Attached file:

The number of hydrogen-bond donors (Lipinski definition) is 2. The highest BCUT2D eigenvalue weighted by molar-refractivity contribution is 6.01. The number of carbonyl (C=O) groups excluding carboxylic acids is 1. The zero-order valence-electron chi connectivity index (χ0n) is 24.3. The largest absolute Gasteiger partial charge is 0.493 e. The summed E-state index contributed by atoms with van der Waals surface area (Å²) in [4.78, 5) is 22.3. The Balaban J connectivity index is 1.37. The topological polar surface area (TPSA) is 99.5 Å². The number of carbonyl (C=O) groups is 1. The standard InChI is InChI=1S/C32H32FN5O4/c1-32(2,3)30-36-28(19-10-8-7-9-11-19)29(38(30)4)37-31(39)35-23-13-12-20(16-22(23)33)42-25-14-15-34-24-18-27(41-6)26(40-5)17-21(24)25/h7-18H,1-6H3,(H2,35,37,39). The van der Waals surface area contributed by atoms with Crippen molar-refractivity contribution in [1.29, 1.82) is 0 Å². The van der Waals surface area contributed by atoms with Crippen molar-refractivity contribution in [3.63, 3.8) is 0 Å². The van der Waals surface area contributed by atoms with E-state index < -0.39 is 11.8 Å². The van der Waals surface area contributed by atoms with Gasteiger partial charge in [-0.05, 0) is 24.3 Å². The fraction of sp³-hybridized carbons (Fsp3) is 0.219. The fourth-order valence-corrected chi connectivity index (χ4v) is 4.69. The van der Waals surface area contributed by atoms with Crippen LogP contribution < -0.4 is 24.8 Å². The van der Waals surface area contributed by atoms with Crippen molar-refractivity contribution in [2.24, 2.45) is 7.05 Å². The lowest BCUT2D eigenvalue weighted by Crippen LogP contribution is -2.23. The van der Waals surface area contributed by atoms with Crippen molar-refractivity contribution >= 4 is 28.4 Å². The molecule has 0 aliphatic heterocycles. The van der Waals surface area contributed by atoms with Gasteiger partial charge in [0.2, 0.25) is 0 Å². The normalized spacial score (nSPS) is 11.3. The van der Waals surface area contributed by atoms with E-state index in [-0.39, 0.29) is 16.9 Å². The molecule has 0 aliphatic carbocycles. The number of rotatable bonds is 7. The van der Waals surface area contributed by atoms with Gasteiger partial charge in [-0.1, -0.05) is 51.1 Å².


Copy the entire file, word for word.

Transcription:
The number of hydrogen-bond donors (Lipinski definition) is 2. The highest BCUT2D eigenvalue weighted by molar-refractivity contribution is 6.01. The number of carbonyl (C=O) groups excluding carboxylic acids is 1. The zero-order valence-electron chi connectivity index (χ0n) is 24.3. The largest absolute Gasteiger partial charge is 0.493 e. The summed E-state index contributed by atoms with van der Waals surface area (Å²) in [4.78, 5) is 22.3. The Balaban J connectivity index is 1.37. The topological polar surface area (TPSA) is 99.5 Å². The number of carbonyl (C=O) groups is 1. The standard InChI is InChI=1S/C32H32FN5O4/c1-32(2,3)30-36-28(19-10-8-7-9-11-19)29(38(30)4)37-31(39)35-23-13-12-20(16-22(23)33)42-25-14-15-34-24-18-27(41-6)26(40-5)17-21(24)25/h7-18H,1-6H3,(H2,35,37,39). The van der Waals surface area contributed by atoms with Crippen molar-refractivity contribution in [1.29, 1.82) is 0 Å². The van der Waals surface area contributed by atoms with Crippen molar-refractivity contribution in [3.63, 3.8) is 0 Å². The van der Waals surface area contributed by atoms with E-state index < -0.39 is 11.8 Å². The van der Waals surface area contributed by atoms with Gasteiger partial charge in [-0.05, 0) is 24.3 Å². The fraction of sp³-hybridized carbons (Fsp3) is 0.219. The fourth-order valence-corrected chi connectivity index (χ4v) is 4.69. The van der Waals surface area contributed by atoms with Crippen LogP contribution < -0.4 is 24.8 Å². The van der Waals surface area contributed by atoms with Crippen molar-refractivity contribution in [2.24, 2.45) is 7.05 Å². The lowest BCUT2D eigenvalue weighted by Crippen LogP contribution is -2.23. The van der Waals surface area contributed by atoms with Crippen molar-refractivity contribution >= 4 is 28.4 Å². The molecule has 0 aliphatic heterocycles. The van der Waals surface area contributed by atoms with Gasteiger partial charge in [0.2, 0.25) is 0 Å². The normalized spacial score (nSPS) is 11.3. The van der Waals surface area contributed by atoms with E-state index in [-0.39, 0.29) is 16.9 Å². The molecule has 0 aliphatic carbocycles. The number of rotatable bonds is 7. The van der Waals surface area contributed by atoms with Gasteiger partial charge in [-0.1, -0.05) is 51.1 Å².